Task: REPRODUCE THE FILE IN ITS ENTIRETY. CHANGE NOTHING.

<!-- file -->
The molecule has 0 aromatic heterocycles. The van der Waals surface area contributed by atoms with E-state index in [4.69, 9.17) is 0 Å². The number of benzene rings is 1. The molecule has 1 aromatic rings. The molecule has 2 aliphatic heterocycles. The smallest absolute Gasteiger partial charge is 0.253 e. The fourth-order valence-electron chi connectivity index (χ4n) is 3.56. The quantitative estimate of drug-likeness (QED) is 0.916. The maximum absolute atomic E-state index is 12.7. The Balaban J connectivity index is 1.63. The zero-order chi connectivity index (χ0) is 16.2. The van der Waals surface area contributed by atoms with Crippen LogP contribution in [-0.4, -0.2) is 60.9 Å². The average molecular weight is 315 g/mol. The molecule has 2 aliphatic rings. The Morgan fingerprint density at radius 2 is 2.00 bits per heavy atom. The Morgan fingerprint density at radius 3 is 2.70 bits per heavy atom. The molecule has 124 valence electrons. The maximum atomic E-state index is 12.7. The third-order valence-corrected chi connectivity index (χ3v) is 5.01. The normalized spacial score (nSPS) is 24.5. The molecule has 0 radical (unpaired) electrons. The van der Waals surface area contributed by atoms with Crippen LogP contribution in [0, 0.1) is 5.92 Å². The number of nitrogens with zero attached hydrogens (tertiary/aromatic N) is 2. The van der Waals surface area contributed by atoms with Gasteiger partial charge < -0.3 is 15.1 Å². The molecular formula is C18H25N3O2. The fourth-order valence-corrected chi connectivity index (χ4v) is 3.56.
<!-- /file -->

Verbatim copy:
The molecule has 0 aromatic heterocycles. The van der Waals surface area contributed by atoms with E-state index in [4.69, 9.17) is 0 Å². The number of benzene rings is 1. The molecule has 1 aromatic rings. The molecule has 2 aliphatic heterocycles. The smallest absolute Gasteiger partial charge is 0.253 e. The fourth-order valence-electron chi connectivity index (χ4n) is 3.56. The quantitative estimate of drug-likeness (QED) is 0.916. The maximum absolute atomic E-state index is 12.7. The Balaban J connectivity index is 1.63. The zero-order chi connectivity index (χ0) is 16.2. The van der Waals surface area contributed by atoms with Crippen LogP contribution in [-0.4, -0.2) is 60.9 Å². The average molecular weight is 315 g/mol. The molecule has 2 aliphatic rings. The Morgan fingerprint density at radius 2 is 2.00 bits per heavy atom. The Morgan fingerprint density at radius 3 is 2.70 bits per heavy atom. The molecule has 124 valence electrons. The maximum atomic E-state index is 12.7. The third-order valence-corrected chi connectivity index (χ3v) is 5.01. The normalized spacial score (nSPS) is 24.5. The molecule has 0 radical (unpaired) electrons. The van der Waals surface area contributed by atoms with Crippen LogP contribution in [0, 0.1) is 5.92 Å². The number of nitrogens with zero attached hydrogens (tertiary/aromatic N) is 2. The van der Waals surface area contributed by atoms with Gasteiger partial charge < -0.3 is 15.1 Å². The molecular formula is C18H25N3O2. The fourth-order valence-corrected chi connectivity index (χ4v) is 3.56.